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Automatic Authorship Identification Diana Michalek, Ross T. Sowell, Paul Kantor, Alex Genkin, David Madigan, Fred Roberts, and David D. Lewis.

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Presentation on theme: "Automatic Authorship Identification Diana Michalek, Ross T. Sowell, Paul Kantor, Alex Genkin, David Madigan, Fred Roberts, and David D. Lewis."— Presentation transcript:

1 Automatic Authorship Identification Diana Michalek, Ross T. Sowell, Paul Kantor, Alex Genkin, David Madigan, Fred Roberts, and David D. Lewis

2 Acknowledgements Support –U.S. National Science Foundation Knowledge Discovery and Dissemination Program Disclaimer –The views expressed in this talk are those of the authors, and not of any other individuals or organizations.

3 The Authorship Problem Given: –A piece of text with unknown author –A list of possible authors –A sample of their writing Problem: –Can we automatically determine which person wrote the text?

4 The Authorship Problem Given: –A piece of text –A list of possible authors –A sample of their writing Problem: –Can we automatically determine which person wrote the text? Approach: –Use style markers to identify the author

5 Motivation and Applications Forensics Arts

6 Motivation and Applications Forensics –Unabomber Arts

7 Motivation and Applications Forensics –Unabomber Arts –Shakespeare

8 Motivation and Applications History

9 Motivation and Applications History –Federalist Papers

10 Motivation and Applications History –Federalist Papers

11 Motivation and Applications History –Federalist Papers

12 Motivation and Applications History –Federalist Papers 85 Total 12 Disputed

13 Motivation and Applications History –Federalist Papers 85 Total 12 Disputed

14 Motivation and Applications Counter-Terrorism

15 Motivation and Applications Counter-Terrorism –Osama Bin Laden

16 Previous Work: Mosteller and Wallace (1984) Function Words

17 Previous Work: Mosteller and Wallace (1984) Function Words UponAlsoAn ByOfOn ThereThisTo AlthoughBothEnough WhileWhilstAlways ThoughCommonlyConsequently Considerable(ly)AccordingApt DirectionInnovation(s)Language Vigor(ous)KindMatter(s) ParticularlyProbabilityWork(s)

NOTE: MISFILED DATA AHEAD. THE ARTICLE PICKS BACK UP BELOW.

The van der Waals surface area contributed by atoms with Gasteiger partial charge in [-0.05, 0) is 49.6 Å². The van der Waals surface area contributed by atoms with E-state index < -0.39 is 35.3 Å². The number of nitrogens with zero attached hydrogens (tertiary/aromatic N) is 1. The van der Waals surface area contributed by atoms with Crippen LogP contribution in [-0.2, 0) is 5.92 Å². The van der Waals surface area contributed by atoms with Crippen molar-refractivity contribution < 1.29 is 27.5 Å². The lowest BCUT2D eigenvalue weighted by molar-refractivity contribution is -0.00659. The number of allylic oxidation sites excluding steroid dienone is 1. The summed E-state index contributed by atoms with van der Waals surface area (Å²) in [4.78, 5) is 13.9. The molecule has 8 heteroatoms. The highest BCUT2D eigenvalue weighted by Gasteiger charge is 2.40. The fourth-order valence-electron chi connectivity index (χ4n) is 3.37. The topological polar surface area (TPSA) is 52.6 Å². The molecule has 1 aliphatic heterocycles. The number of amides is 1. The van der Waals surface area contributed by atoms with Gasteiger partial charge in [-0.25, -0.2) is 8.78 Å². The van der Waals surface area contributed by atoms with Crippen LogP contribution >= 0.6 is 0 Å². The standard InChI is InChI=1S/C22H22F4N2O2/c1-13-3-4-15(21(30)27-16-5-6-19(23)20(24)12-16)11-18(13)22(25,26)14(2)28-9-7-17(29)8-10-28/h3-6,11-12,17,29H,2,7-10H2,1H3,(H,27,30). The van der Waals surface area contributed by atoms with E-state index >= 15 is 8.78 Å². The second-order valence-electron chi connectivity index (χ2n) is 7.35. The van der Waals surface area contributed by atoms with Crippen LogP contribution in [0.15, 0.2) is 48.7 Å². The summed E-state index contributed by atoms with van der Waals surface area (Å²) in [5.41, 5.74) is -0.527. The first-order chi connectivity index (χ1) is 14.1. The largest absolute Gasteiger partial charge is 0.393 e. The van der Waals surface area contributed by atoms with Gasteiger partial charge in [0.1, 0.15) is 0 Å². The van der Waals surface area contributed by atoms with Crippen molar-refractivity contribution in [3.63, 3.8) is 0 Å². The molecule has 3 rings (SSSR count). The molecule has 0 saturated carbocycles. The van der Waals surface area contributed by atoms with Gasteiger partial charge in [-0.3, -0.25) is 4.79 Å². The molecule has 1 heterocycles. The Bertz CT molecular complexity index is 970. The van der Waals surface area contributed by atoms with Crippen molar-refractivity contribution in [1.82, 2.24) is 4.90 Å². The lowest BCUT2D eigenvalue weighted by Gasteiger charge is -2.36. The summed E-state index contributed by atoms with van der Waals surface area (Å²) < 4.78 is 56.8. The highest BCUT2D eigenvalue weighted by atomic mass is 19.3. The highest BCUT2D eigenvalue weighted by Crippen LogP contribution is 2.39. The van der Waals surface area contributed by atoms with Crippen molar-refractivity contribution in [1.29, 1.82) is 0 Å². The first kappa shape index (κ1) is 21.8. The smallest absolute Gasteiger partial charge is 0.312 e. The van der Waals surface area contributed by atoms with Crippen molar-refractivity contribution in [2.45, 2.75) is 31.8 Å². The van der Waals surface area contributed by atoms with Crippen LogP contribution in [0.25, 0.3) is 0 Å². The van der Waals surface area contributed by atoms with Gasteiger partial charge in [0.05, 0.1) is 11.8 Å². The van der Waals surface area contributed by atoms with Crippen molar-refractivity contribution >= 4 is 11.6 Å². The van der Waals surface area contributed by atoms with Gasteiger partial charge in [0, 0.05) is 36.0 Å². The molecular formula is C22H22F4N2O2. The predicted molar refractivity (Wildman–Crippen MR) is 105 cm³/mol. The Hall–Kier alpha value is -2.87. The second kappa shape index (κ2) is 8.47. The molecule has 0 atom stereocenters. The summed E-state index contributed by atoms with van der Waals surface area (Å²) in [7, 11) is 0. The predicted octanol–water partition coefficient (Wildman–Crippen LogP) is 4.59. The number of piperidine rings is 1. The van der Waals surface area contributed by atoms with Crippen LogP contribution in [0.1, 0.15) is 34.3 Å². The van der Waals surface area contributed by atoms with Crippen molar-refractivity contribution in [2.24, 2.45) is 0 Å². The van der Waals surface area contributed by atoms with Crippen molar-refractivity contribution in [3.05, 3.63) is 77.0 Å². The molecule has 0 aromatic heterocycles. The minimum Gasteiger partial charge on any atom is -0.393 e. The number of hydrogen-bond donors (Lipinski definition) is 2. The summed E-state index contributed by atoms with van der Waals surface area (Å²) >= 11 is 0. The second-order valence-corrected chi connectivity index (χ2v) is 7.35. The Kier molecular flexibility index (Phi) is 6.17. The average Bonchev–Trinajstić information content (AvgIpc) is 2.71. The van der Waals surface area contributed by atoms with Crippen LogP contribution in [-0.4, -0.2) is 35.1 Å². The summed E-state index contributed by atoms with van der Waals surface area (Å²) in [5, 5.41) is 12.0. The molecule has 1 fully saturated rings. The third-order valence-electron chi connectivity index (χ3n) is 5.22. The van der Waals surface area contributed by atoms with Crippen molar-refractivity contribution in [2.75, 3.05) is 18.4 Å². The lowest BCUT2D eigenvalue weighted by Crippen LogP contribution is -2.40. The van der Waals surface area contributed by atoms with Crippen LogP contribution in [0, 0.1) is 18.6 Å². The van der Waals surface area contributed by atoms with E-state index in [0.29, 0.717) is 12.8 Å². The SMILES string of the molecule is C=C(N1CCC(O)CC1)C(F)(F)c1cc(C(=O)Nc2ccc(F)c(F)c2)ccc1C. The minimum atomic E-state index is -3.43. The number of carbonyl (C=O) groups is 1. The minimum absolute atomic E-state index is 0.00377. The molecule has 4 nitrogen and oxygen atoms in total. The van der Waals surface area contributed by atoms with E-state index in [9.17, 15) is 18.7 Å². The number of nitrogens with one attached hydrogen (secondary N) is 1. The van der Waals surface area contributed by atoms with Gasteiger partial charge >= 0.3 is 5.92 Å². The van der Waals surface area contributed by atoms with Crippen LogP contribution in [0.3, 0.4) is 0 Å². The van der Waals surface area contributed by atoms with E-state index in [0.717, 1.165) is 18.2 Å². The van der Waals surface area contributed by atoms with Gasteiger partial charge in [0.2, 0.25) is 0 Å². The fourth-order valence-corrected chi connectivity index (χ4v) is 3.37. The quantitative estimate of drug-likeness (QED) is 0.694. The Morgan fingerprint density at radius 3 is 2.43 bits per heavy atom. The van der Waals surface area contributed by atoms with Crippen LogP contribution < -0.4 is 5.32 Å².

18 Previous Work: Mosteller and Wallace (1984) Function Words UponAlsoAn ByOfOn ThereThisTo AlthoughBothEnough WhileWhilstAlways ThoughCommonlyConsequently Considerable(ly)AccordingApt DirectionInnovation(s)Language Vigor(ous)KindMatter(s) ParticularlyProbabilityWork(s) w k = number times word k appears in text T = (w 1, w 2, …, w 30 )

19 Previous Work: Mosteller and Wallace (1984) Bayesian Inference

20 Previous Work: Mosteller and Wallace (1984) Bayesian Inference Odds(1, 2 | x) = (p 1 /p 2 )[f 1 (x)/f 2 (x)] Final odds = (initial odds)(likelihood ratio)

21 Previous Work: Mosteller and Wallace (1984) Experiment –Use 18 Hamilton and 14 Madison papers to gather information Results

22 Previous Work: Mosteller and Wallace (1984) Experiment –Use 18 Hamilton and 14 Madison papers to gather information –Test: known Hamilton papers, disputed papers Results

23 Previous Work: Mosteller and Wallace (1984) Experiment –Use 18 Hamilton and 14 Madison papers to gather information –Test: known Hamilton papers, disputed papers Results –Strong odds in favor of Hamilton for other known Hamilton papers –Strong odds in favor of Madison for all disputed papers

24 Previous Work: Corney (2003) Analyzed data to determine: –minimum message length –minimum number of messages needed to model an authors’ style –which stylometric features can be used to determine authorship

25 Previous Work: Corney (2003) Stylometric features –Proportion of white-space –Punctuation patterns –Function word frequencies –Frequency of 2-grams – -specific features Greetings, signatures, html tags

26 Previous Work: Corney (2003) Conclusions: –Authorship attribution can be successfully performed – words is enough –20 data points is enough for training –Best feature: function words –Not so great: 2-grams

27 Our Work: Trials with the Federalist Papers Wrote scripts in Perl and Python to compute –Sentence length frequencies –Word length frequencies –Ratios of 3-letter words to 2-letter words Analyzed our data with graphing and statistics software.

28 Sentence Length Frequencies Step 1: Parsing the text –What constitutes a sentence? “Mrs. Jones is has been working on her Ph.D. for 8.5 years.” “I said no.” “Take the no. 7 bus downtown.” “What are you talking about ?!?!?!?!!” “Sometimes….I just feel…anxious.”

29 Sentence Length Frequencies Step 2: Obtain sentence length data iMH iMH ……… ……… i - sentence length M - Number of length-i sentences in known Madison papers (1139 sentences) H - Number of length-i sentences in known Hamilton papers (1142 sentences)

30 Sentence Length Frequencies Step 3: Graph the data

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32 Sentence Length Distributions Step 4: Does the data show a difference between Madison and Hamilton? –View sentence lengths as sample data taken from two distributions –Apply the Kolmogorov-Smirnov test

33 Kolmogorov-Smirnov Test Input: –Two vectors of data values, taken from a continuous distribution. Method: –Examines maximal vertical distance between empirical cumulative distribution curves Output: –p-value AB AB

34 Kolmogorov-Smirnov Test Results of step 4: –p-value for sentence length frequency data is…

35 Kolmogorov-Smirnov Test Results of step 4: –p-value for sentence length frequency data is… Not too helpful…but there is hope! –Try more features –Try different features

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38 Future Work Examine data Build our own authorship-identification tool Test new stylometric features for distinguishing ability


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